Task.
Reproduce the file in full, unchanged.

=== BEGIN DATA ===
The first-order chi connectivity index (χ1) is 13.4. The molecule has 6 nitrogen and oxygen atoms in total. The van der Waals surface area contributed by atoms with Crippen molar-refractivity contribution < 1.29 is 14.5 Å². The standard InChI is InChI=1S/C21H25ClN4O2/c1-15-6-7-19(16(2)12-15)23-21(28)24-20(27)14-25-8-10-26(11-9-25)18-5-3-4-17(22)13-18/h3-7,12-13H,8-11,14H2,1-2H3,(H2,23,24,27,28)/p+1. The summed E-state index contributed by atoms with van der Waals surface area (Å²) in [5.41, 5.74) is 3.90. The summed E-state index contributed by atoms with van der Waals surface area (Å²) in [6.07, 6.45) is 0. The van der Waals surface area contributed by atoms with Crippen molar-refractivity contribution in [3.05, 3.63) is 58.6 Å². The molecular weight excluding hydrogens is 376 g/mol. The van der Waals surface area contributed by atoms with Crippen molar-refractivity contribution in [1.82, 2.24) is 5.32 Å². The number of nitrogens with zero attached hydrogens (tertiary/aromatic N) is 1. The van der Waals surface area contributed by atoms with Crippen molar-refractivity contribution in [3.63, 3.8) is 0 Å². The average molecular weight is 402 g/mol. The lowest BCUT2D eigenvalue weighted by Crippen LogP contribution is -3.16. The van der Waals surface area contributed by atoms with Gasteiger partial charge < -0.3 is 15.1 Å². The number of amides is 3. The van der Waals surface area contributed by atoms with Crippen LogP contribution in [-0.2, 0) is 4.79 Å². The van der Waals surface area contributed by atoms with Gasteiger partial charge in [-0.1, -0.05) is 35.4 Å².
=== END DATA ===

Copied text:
The first-order chi connectivity index (χ1) is 13.4. The molecule has 6 nitrogen and oxygen atoms in total. The van der Waals surface area contributed by atoms with Crippen molar-refractivity contribution < 1.29 is 14.5 Å². The standard InChI is InChI=1S/C21H25ClN4O2/c1-15-6-7-19(16(2)12-15)23-21(28)24-20(27)14-25-8-10-26(11-9-25)18-5-3-4-17(22)13-18/h3-7,12-13H,8-11,14H2,1-2H3,(H2,23,24,27,28)/p+1. The summed E-state index contributed by atoms with van der Waals surface area (Å²) in [5.41, 5.74) is 3.90. The summed E-state index contributed by atoms with van der Waals surface area (Å²) in [6.07, 6.45) is 0. The van der Waals surface area contributed by atoms with Crippen molar-refractivity contribution in [3.05, 3.63) is 58.6 Å². The molecular weight excluding hydrogens is 376 g/mol. The van der Waals surface area contributed by atoms with Crippen molar-refractivity contribution in [1.82, 2.24) is 5.32 Å². The number of nitrogens with zero attached hydrogens (tertiary/aromatic N) is 1. The van der Waals surface area contributed by atoms with Crippen molar-refractivity contribution in [3.63, 3.8) is 0 Å². The average molecular weight is 402 g/mol. The lowest BCUT2D eigenvalue weighted by Crippen LogP contribution is -3.16. The van der Waals surface area contributed by atoms with Gasteiger partial charge < -0.3 is 15.1 Å². The number of amides is 3. The van der Waals surface area contributed by atoms with Crippen LogP contribution in [-0.2, 0) is 4.79 Å². The van der Waals surface area contributed by atoms with Gasteiger partial charge in [-0.1, -0.05) is 35.4 Å².